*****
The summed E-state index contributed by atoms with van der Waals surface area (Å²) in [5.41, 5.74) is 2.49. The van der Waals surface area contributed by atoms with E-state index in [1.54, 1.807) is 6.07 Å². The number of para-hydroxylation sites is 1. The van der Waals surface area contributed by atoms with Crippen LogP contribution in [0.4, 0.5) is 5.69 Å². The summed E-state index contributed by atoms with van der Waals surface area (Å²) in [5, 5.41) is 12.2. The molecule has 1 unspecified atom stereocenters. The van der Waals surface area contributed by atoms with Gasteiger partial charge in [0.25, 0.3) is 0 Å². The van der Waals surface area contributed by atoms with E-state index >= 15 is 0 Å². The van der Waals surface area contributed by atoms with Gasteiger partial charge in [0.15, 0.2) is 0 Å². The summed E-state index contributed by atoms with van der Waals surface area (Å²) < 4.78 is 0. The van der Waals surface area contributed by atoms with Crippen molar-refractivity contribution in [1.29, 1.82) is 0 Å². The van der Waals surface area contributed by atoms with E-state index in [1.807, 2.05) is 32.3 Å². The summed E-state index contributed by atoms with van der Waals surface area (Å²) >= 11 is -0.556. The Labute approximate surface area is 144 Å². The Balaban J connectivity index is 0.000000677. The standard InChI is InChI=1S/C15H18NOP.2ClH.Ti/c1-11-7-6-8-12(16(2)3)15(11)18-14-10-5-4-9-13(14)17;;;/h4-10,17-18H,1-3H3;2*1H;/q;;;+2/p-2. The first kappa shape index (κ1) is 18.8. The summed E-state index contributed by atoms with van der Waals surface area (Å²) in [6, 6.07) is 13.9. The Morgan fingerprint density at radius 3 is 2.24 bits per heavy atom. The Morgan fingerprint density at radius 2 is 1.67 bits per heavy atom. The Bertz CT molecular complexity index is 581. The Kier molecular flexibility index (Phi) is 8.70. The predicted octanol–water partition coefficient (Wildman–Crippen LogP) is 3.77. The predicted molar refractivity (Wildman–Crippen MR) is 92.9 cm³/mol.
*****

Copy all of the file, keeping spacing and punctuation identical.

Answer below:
The summed E-state index contributed by atoms with van der Waals surface area (Å²) in [5.41, 5.74) is 2.49. The van der Waals surface area contributed by atoms with E-state index in [1.54, 1.807) is 6.07 Å². The number of para-hydroxylation sites is 1. The van der Waals surface area contributed by atoms with Crippen LogP contribution in [0.4, 0.5) is 5.69 Å². The summed E-state index contributed by atoms with van der Waals surface area (Å²) in [5, 5.41) is 12.2. The molecule has 1 unspecified atom stereocenters. The van der Waals surface area contributed by atoms with Gasteiger partial charge in [0.25, 0.3) is 0 Å². The van der Waals surface area contributed by atoms with E-state index >= 15 is 0 Å². The van der Waals surface area contributed by atoms with Gasteiger partial charge in [0.15, 0.2) is 0 Å². The summed E-state index contributed by atoms with van der Waals surface area (Å²) < 4.78 is 0. The van der Waals surface area contributed by atoms with Crippen molar-refractivity contribution in [1.29, 1.82) is 0 Å². The van der Waals surface area contributed by atoms with E-state index in [1.807, 2.05) is 32.3 Å². The summed E-state index contributed by atoms with van der Waals surface area (Å²) >= 11 is -0.556. The Labute approximate surface area is 144 Å². The Balaban J connectivity index is 0.000000677. The standard InChI is InChI=1S/C15H18NOP.2ClH.Ti/c1-11-7-6-8-12(16(2)3)15(11)18-14-10-5-4-9-13(14)17;;;/h4-10,17-18H,1-3H3;2*1H;/q;;;+2/p-2. The first kappa shape index (κ1) is 18.8. The summed E-state index contributed by atoms with van der Waals surface area (Å²) in [6, 6.07) is 13.9. The Morgan fingerprint density at radius 3 is 2.24 bits per heavy atom. The Morgan fingerprint density at radius 2 is 1.67 bits per heavy atom. The Bertz CT molecular complexity index is 581. The Kier molecular flexibility index (Phi) is 8.70. The predicted octanol–water partition coefficient (Wildman–Crippen LogP) is 3.77. The predicted molar refractivity (Wildman–Crippen MR) is 92.9 cm³/mol.